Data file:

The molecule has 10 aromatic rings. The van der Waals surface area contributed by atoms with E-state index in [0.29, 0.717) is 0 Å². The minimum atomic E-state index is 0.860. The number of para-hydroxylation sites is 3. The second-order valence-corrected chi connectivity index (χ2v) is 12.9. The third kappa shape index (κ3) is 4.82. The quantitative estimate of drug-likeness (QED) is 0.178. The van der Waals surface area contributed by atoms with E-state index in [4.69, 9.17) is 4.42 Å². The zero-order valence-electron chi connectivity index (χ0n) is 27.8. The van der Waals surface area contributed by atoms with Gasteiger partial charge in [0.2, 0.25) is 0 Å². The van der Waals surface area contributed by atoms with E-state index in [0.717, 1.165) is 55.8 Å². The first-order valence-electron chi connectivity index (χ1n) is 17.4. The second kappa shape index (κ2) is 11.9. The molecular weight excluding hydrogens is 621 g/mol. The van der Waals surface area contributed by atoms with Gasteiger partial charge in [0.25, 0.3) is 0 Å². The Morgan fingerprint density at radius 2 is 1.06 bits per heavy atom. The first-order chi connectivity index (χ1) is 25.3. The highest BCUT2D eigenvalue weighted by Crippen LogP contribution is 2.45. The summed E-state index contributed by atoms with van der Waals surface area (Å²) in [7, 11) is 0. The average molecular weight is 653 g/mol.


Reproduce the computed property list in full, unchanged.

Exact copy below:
The molecule has 10 aromatic rings. The van der Waals surface area contributed by atoms with E-state index in [0.29, 0.717) is 0 Å². The minimum atomic E-state index is 0.860. The number of para-hydroxylation sites is 3. The second-order valence-corrected chi connectivity index (χ2v) is 12.9. The third kappa shape index (κ3) is 4.82. The quantitative estimate of drug-likeness (QED) is 0.178. The van der Waals surface area contributed by atoms with E-state index in [4.69, 9.17) is 4.42 Å². The zero-order valence-electron chi connectivity index (χ0n) is 27.8. The van der Waals surface area contributed by atoms with Gasteiger partial charge in [0.2, 0.25) is 0 Å². The van der Waals surface area contributed by atoms with E-state index in [0.717, 1.165) is 55.8 Å². The first-order valence-electron chi connectivity index (χ1n) is 17.4. The second kappa shape index (κ2) is 11.9. The molecular weight excluding hydrogens is 621 g/mol. The van der Waals surface area contributed by atoms with Gasteiger partial charge in [0.25, 0.3) is 0 Å². The Morgan fingerprint density at radius 2 is 1.06 bits per heavy atom. The first-order chi connectivity index (χ1) is 25.3. The highest BCUT2D eigenvalue weighted by Crippen LogP contribution is 2.45. The summed E-state index contributed by atoms with van der Waals surface area (Å²) in [7, 11) is 0. The average molecular weight is 653 g/mol.